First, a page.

Similar to other sites that rely on user-generated content, Facebook has to battle a constant stream of unauthorized copyright material.
When it comes to targeting infringement, Facebook has rolled out a few anti-piracy initiatives in recent years. The company has a “Rights Manager” tool that detects infringing material automatically. In addition, it also processes some takedown requests manually.
Not all of these notices result in a takedown. For a variety of reasons, Facebook may choose not to intervene. In Italy, this resulted in a drawn-out legal battle which has now come to a conclusion at the Court of Rome.
The case in question was filed by Mediaset, the media conglomerate founded by former Italian prime minister Silvio Berlusconi. Mediaset noticed that links to copyrighted clips of the cartoon “Kirarin Revolution” were posted on Facebook.
The actual content was hosted by YouTube, but Mediaset’s legal team went after Facebook instead. It asked the social network to remove the postings of a particular Facebook group, which were shared with derogatory comments about the people involved in the show.
This week the Court of Rome ruled that Facebook is indeed liable for failing to remove the copyright-infringing hyperlinks. The company was ordered to pay €9,000 in damages as a result. As Facebook is also held liable for defamation, the total damages add up to €35,000.
While the damages amount is not groundbreaking, for Mediaset this was a matter of principle.
TorrentFreak spoke to Mediaset lawyer Alessandro La Rosa, who handled the case together with colleagues at the Previti law firm. The Court of Rome’s order shows intermediaries such as Facebook can be held liable when they fail to respond in copyright infringement allegations.
“Despite Facebook’s role as a passive hosting provider, in this case, it’s obliged to take down and prevent access to illicit information uploaded on its website. The provider is expected to carry out its economic activity with the due diligence that’s reasonably expected to identify and prevent the reported illegal activities,” Mr. La Rosa tells us.
Mediaset sent the first notice regarding the infringing activity in 2010, but Facebook decided not to take any action at the time. Although the offensive group was identified, the takedown requests didn’t include a link to the infringing content, Facebook argued.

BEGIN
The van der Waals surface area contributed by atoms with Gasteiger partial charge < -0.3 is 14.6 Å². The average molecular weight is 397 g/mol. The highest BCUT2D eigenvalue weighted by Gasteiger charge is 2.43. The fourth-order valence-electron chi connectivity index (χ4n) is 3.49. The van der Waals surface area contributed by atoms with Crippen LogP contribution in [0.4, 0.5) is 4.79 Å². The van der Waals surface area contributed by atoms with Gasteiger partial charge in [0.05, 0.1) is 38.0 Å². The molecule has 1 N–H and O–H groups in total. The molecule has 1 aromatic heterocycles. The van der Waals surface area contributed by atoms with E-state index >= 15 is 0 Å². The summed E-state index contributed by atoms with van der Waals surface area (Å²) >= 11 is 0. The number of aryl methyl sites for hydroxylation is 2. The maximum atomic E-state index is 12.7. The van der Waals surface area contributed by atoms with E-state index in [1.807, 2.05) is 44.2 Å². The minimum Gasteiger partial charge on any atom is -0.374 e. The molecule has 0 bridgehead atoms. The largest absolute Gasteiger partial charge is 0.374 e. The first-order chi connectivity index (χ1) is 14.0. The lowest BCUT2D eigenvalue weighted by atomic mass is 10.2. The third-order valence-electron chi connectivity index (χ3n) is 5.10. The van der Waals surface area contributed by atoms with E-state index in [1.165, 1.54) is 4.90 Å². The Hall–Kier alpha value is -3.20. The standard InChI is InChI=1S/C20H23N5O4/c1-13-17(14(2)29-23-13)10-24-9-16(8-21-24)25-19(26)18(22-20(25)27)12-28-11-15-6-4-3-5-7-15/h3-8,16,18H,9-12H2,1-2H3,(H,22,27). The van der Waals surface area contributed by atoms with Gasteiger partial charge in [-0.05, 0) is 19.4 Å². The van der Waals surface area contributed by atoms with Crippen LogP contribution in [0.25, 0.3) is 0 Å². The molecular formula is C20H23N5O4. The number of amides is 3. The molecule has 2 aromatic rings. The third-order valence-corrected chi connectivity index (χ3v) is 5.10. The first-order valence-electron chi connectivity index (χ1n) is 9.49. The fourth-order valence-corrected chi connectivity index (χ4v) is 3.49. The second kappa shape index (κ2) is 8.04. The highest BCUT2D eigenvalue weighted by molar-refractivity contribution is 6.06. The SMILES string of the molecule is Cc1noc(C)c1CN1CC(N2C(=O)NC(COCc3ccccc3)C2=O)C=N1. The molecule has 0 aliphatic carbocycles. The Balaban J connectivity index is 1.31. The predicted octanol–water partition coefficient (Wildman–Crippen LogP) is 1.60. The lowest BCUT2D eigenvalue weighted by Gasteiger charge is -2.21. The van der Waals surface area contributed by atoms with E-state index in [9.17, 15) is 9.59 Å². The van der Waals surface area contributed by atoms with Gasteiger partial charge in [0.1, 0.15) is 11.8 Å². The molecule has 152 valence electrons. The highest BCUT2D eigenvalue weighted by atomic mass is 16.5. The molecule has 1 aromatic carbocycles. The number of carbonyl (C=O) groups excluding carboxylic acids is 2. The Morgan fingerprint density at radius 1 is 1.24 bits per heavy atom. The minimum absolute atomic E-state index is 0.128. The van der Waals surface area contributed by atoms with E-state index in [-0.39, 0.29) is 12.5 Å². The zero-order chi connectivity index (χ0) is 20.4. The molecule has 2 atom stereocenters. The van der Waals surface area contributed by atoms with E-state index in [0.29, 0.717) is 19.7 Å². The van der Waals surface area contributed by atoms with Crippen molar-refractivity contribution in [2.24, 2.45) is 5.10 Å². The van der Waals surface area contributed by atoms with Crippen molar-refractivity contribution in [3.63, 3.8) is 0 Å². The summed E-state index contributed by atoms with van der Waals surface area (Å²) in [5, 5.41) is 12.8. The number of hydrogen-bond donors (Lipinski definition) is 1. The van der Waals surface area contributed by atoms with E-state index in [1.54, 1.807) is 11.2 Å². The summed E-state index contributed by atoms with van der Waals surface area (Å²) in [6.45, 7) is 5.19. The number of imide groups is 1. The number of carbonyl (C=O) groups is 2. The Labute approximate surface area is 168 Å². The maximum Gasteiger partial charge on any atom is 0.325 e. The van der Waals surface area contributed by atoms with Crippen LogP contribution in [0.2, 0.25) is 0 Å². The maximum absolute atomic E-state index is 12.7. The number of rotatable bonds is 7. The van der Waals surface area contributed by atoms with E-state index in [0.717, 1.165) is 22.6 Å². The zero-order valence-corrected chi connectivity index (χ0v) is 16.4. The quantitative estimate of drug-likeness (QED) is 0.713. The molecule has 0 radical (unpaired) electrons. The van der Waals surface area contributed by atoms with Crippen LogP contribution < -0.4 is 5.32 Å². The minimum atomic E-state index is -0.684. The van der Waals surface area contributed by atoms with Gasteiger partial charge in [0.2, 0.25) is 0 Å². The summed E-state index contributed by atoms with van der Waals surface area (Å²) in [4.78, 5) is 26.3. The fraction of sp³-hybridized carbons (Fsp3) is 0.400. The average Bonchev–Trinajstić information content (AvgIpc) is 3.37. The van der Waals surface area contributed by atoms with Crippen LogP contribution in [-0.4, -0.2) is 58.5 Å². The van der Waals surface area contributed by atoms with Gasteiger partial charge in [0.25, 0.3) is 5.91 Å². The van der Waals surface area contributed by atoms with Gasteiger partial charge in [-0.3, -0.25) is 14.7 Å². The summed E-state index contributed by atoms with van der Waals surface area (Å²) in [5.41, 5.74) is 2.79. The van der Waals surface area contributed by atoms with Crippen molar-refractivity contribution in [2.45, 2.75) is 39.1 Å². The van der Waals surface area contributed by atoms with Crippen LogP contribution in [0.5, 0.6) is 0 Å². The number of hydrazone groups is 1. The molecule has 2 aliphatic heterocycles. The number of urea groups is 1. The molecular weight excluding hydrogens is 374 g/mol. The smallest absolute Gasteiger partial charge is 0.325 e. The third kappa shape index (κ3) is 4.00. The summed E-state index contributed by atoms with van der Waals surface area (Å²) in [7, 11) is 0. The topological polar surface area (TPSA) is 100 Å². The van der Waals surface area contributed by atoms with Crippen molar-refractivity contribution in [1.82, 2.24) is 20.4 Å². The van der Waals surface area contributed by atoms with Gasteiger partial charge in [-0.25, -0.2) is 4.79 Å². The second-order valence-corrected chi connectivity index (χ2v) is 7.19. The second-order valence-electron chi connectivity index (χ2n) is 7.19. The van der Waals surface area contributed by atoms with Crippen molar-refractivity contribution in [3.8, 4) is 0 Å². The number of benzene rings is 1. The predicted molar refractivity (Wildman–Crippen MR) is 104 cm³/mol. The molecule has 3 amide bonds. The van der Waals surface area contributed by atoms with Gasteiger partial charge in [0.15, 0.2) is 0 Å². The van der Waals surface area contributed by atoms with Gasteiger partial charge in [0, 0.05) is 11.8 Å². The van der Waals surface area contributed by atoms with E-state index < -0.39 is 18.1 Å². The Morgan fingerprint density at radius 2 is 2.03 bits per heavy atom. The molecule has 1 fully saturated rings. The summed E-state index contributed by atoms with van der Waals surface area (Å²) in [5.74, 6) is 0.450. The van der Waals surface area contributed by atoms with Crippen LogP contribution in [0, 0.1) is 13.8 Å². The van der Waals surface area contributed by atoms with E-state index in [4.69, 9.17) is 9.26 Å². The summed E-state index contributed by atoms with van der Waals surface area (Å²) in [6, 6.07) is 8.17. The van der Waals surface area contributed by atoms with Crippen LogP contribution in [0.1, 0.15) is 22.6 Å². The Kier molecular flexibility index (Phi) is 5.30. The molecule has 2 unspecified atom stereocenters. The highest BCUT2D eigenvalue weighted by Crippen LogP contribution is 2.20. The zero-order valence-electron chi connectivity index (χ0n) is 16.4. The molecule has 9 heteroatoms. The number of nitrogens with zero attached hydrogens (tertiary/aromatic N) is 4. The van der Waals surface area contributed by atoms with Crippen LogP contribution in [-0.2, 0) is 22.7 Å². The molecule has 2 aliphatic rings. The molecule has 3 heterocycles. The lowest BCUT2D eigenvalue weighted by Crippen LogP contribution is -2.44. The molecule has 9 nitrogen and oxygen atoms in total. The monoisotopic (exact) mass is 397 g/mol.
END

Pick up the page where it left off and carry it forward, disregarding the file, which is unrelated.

The Court considered this defense but concluded that a link to the infringing hyperlink isn’t necessary. Facebook was alerted to the group and the alleged activities and could have taken action based on this information.
“According to the Court, the identification of URL is only technical data which doesn’t coincide with the individual harmful content present on the platform, but only indicates the ‘place’ where this content is found and, therefore, isn’t an indispensable prerequisite for its identification,” Mr. La Rosa says.
It’s worth noting that Mediaset never attempted to remove the actual infringing clip from YouTube. Mediaset mostly wanted Facebook to deal with the Facebook group which posted the infringing material in a defamatory context.
Mediaset is happy with the outcome according to its legal team. Since the verdict is partly based on EU law, Mr. La Rosa believes that it will help other rightsholders to make a case against Facebook and similar platforms going forward.
Facebook is currently considering whether to file an appeal. The company can easily pay the damages, but it may be worried about the broader implications of the ruling.
“We are examining the decision of the Court of Rome,” a Facebook spokesperson told Adnkronos in response, adding that it takes the protection of copyright holders “very seriously”.
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Written by David Minister
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